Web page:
NASA's Mars rover nearing '7 minutes of terror'

Last Updated: Sat, Jul 28, 2012 10:00 hrs

A spacecraft carrying a rover to investigate the surface of Mars will be hitting the planet's upper atmosphere at a speed of 13,200mph.

Mars Science Laboratory is readied for its mission in the Payload Hazardous Servicing Facility at Kennedy Space Centre, Florida.

The project is an exciting piece of work for the scientists involved, and the details are fascinating, even to the uninitiated.

NASA's Mars Science Laboratory launched from Cape Canaveral in Florida on November 26, 2011. The rover was launched from atop an Atlas 5 rocket from launch pad 41 at Cape Canaveral.

NASA is making final preparations for the dramatic landing on Mars of its most sophisticated-ever planetary explorer.

The car-sized Curiosity rover is on course to land within a 12-mile target zone in the Gale Crater, where it will begin searching for evidence that the planet was once able to support life.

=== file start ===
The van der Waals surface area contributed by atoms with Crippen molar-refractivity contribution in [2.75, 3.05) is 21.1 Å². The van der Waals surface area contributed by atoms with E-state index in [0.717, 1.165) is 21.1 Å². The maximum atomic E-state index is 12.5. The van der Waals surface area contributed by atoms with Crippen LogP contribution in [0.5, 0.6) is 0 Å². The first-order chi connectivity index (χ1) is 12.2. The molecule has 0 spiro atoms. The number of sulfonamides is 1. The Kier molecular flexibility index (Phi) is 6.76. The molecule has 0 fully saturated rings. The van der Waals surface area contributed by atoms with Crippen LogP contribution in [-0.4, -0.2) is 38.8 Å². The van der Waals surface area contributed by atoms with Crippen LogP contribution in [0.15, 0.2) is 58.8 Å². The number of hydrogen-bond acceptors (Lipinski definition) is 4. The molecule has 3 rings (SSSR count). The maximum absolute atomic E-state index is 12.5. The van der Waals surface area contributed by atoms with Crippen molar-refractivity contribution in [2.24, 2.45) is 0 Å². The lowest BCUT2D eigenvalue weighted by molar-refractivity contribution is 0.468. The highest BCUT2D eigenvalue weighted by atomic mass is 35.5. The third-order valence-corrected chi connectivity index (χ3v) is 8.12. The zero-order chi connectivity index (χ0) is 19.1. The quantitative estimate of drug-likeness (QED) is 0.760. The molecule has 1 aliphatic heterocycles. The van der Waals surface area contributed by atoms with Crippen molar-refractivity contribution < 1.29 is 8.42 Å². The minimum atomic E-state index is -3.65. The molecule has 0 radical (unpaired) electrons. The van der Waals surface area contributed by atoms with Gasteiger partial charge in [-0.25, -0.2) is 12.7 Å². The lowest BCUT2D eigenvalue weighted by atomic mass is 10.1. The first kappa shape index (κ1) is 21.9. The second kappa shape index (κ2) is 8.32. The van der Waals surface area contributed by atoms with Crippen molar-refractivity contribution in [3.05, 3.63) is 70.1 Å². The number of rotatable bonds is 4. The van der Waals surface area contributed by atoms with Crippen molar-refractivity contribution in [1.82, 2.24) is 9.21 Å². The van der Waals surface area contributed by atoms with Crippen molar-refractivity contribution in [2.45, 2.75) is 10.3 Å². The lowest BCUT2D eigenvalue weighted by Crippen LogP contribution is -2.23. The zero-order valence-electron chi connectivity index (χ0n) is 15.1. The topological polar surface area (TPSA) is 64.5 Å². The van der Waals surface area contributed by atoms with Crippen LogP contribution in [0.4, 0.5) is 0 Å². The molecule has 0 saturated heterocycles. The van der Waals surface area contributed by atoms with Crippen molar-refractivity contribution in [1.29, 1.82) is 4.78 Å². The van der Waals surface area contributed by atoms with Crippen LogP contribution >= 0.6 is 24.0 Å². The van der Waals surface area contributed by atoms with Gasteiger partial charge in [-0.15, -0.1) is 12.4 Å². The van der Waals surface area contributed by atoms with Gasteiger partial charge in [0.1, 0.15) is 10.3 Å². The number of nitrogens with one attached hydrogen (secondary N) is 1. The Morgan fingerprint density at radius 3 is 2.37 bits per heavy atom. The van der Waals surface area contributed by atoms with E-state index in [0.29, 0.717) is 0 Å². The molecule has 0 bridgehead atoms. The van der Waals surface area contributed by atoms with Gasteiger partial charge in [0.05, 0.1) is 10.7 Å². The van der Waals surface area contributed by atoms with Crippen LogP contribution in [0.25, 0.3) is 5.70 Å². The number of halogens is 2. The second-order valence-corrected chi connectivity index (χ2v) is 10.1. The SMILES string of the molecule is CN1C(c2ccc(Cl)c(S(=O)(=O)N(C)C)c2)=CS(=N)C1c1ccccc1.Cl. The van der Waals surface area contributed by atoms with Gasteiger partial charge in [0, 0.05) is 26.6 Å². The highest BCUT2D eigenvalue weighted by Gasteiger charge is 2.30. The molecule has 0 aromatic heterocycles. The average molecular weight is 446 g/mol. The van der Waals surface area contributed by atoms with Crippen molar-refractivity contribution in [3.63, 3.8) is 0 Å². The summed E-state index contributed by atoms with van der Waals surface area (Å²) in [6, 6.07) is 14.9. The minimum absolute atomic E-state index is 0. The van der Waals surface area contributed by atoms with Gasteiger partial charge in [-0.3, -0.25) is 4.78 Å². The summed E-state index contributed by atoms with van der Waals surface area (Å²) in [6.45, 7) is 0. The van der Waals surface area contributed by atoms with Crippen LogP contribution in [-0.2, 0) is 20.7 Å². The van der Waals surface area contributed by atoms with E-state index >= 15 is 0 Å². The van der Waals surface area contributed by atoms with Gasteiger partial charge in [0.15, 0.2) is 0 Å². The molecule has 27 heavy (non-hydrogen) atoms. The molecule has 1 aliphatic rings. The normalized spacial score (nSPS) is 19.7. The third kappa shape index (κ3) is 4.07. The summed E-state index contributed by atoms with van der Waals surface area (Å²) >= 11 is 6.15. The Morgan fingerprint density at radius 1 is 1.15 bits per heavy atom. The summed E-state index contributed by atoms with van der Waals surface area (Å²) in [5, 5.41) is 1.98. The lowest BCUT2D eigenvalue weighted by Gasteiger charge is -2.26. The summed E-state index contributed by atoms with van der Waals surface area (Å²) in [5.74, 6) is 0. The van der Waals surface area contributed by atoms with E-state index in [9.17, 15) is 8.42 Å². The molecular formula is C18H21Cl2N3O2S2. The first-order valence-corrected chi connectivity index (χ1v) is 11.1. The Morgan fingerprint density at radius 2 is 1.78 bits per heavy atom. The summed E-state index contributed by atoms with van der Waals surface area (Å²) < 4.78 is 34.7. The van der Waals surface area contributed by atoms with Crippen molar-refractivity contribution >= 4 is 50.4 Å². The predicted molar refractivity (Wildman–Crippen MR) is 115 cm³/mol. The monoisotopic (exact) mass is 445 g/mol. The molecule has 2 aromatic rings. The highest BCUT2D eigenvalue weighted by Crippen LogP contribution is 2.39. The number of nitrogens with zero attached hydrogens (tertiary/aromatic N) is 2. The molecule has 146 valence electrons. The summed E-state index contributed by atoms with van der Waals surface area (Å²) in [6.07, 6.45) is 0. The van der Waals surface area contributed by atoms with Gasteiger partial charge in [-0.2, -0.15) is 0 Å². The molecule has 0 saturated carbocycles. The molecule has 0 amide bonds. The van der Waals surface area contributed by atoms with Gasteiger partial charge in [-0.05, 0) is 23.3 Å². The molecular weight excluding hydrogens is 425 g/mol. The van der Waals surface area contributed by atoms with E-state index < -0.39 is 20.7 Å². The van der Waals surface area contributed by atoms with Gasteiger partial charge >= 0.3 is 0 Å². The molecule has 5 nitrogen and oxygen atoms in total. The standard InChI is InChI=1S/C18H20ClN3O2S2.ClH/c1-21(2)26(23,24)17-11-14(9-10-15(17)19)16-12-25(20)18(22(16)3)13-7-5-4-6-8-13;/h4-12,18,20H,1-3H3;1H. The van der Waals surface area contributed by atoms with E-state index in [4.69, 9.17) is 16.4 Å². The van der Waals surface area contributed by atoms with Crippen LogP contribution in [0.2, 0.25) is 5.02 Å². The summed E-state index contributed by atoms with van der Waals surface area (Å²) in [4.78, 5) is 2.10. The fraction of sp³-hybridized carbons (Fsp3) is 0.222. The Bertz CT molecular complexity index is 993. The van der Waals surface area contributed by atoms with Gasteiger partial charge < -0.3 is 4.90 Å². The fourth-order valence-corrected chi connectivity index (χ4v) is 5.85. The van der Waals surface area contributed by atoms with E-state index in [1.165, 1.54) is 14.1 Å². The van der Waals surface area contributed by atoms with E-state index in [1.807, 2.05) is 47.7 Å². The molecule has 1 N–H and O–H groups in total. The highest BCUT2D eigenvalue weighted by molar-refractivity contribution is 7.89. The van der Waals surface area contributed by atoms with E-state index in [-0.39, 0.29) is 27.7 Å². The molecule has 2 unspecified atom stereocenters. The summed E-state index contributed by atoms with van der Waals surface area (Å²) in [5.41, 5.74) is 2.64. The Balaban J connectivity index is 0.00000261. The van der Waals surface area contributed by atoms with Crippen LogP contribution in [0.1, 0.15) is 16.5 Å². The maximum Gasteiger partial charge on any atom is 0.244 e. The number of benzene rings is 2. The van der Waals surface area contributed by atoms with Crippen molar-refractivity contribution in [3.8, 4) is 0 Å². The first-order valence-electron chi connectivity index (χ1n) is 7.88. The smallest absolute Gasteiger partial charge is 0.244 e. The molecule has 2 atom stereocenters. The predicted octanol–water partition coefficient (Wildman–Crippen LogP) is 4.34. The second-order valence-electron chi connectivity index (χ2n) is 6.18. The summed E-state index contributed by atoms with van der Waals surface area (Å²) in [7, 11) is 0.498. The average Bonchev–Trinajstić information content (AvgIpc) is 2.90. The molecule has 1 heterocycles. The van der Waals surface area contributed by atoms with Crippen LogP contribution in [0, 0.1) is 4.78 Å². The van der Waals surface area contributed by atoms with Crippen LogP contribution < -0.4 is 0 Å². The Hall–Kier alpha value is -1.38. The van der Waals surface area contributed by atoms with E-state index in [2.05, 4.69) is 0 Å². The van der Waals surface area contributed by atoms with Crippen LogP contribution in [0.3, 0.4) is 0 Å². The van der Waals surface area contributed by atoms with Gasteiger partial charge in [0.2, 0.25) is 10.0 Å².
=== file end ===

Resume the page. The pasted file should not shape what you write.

The touchdown is scheduled for 6:31am on August 6.

In order to reach the surface safely, NASA has devised a landing procedure that could have come from a sci-fi movie.

The space agency describes the manoeuvre as "Curiosity's seven minutes of terror".

"Sometimes when we look at it, it looks crazy," Sky News quoted engineer Adam Steltzner as saying.

After hitting the upper atmosphere of Mars, it will then rapidly lose speed with a series of steep S-curves, similar to those used by the Shuttle.

At an altitude of seven miles, still travelling at 1,000mph, it will deploy the strongest parachute ever made to slow it further.

One mile above the ground, explosive bolts will jettison the parachute and six retrorockets will slow the craft to just 1.7mph.

Hovering 20m above the planet a "sky crane" will then lower Curiosity to the surface on three nylon cords.

Mission manager Pete Theisinger said the descent was a massive challenge.

"For the landing to succeed hundreds of events will need to go right, many with split-second timing, and all controlled autonomously by the spacecraft," Steltzner said.

"We expect to get Curiosity safely on to the ground, but there is no guarantee. The risks are real," he added. (ANI)

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